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Adobe gives up on the iPhone

Ain't gonna work with Steve no more

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Adobe has said it won't be developing any more versions of its packager, which allowed Flash applications to be recompiled for the iPhone.

Instead Android will be its focus in the future.

Apple doesn't want Flash on the iPhone, so Adobe fitted its development platform with "Packager for iPhone" which compiles Flash apps into iPhone applications, so Apple changed the rules to say that developers must work in "Objective-C, C++ or JavaScript". Adobe was reduced to screaming abuse, threatening vague lawsuits, and now stomping off in disgust as the Flash product manager explained in a blog posting:

"We will still be shipping the ability to target the iPhone and iPad in Flash CS5. However, we are not currently planning any additional investments in that feature."

Apple really doesn't want Flash on the iPhone, and will go a long way to prevent that happening. Steve Jobs claimed that Flash was too buggy and slow for his baby, and now it seems that even applications developed in Flash, but executed natively, won't be up to scratch. So Apple is banning any such cross-compiling through changes to the iPhone developer agreement:

"Applications must be originally written in Objective-C, C, C++, or JavaScript as executed by the iPhone OS WebKit engine, and only code written in C, C++, and Objective-C may compile and directly link against the Documented APIs (e.g., Applications that link to Documented APIs through an intermediary translation or compatibility layer or tool are prohibited)."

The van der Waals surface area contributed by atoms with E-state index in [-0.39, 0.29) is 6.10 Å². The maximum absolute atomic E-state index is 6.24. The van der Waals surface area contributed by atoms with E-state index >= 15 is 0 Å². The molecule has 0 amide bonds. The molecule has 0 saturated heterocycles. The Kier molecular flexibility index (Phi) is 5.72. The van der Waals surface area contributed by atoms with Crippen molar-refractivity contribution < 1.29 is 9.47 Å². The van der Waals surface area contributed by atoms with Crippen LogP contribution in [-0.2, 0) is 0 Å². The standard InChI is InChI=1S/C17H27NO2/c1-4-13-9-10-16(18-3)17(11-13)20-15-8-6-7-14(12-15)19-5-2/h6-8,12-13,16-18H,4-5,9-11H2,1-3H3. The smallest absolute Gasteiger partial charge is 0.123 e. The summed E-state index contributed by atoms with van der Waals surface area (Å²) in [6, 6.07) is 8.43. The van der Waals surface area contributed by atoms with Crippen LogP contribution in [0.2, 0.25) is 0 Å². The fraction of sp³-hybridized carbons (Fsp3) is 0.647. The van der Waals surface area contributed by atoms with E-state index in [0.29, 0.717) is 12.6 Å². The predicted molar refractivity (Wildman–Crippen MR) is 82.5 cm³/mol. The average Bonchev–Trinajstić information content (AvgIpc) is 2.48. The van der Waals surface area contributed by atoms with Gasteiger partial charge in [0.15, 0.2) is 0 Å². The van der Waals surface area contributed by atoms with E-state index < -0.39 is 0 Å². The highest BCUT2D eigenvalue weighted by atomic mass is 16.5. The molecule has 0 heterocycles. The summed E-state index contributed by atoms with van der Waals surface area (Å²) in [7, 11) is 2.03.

That also hits cross-platform-development companies such as Titanium, whose Appcelerator can spit out applications for iPhone and Android as well as desktops, from a single set of source code. It also prevents anyone creating compilers for alternative languages.

Such things are probably collateral damage to Apple, who clearly intended the changes to hit Adobe's Flash. The success of Apple's application store owes much to the lack of Flash on the iPhone; users pay for novelty apps they'd find embedded in a web page on any other platform. But Adobe's iPhone Packager still leaves Apple in control of distribution so it's harder to understand why Cupertino is so against the idea.

Flash applications are easily ported to other platforms, so there's some logic in Apple wanting to create a homogeneous developer community who've invested in learning Objective C, making them more likely to stick with the iPhone. It seems ironic that a company so associated with graphic designers and artists should demand that applications be developed in proper languages, but perhaps there's value in that too. ®

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